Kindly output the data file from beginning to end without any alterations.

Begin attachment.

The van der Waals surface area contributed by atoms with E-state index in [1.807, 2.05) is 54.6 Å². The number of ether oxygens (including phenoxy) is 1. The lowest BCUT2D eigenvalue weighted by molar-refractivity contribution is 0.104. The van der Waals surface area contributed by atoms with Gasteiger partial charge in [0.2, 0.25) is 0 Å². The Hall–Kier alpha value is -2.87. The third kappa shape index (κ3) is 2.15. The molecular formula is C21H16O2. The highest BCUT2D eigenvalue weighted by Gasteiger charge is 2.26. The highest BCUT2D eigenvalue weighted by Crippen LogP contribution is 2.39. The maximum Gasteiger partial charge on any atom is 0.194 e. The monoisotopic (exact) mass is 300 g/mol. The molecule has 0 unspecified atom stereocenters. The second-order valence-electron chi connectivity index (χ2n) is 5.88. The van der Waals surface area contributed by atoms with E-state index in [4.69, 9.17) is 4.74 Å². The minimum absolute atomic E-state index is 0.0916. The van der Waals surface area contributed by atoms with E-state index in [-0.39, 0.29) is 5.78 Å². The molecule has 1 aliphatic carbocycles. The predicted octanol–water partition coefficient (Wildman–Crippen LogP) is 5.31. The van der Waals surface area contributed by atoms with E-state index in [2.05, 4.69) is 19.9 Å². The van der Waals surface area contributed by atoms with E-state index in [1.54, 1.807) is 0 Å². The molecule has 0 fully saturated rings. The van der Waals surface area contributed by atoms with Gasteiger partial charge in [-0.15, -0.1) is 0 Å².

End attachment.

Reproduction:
The van der Waals surface area contributed by atoms with E-state index in [1.807, 2.05) is 54.6 Å². The number of ether oxygens (including phenoxy) is 1. The lowest BCUT2D eigenvalue weighted by molar-refractivity contribution is 0.104. The van der Waals surface area contributed by atoms with Gasteiger partial charge in [0.2, 0.25) is 0 Å². The Hall–Kier alpha value is -2.87. The third kappa shape index (κ3) is 2.15. The molecular formula is C21H16O2. The highest BCUT2D eigenvalue weighted by Gasteiger charge is 2.26. The highest BCUT2D eigenvalue weighted by Crippen LogP contribution is 2.39. The maximum Gasteiger partial charge on any atom is 0.194 e. The monoisotopic (exact) mass is 300 g/mol. The molecule has 0 unspecified atom stereocenters. The second-order valence-electron chi connectivity index (χ2n) is 5.88. The van der Waals surface area contributed by atoms with E-state index in [4.69, 9.17) is 4.74 Å². The minimum absolute atomic E-state index is 0.0916. The van der Waals surface area contributed by atoms with E-state index in [-0.39, 0.29) is 5.78 Å². The molecule has 1 aliphatic carbocycles. The predicted octanol–water partition coefficient (Wildman–Crippen LogP) is 5.31. The van der Waals surface area contributed by atoms with E-state index in [2.05, 4.69) is 19.9 Å². The van der Waals surface area contributed by atoms with E-state index in [1.54, 1.807) is 0 Å². The molecule has 0 fully saturated rings. The van der Waals surface area contributed by atoms with Gasteiger partial charge in [-0.15, -0.1) is 0 Å².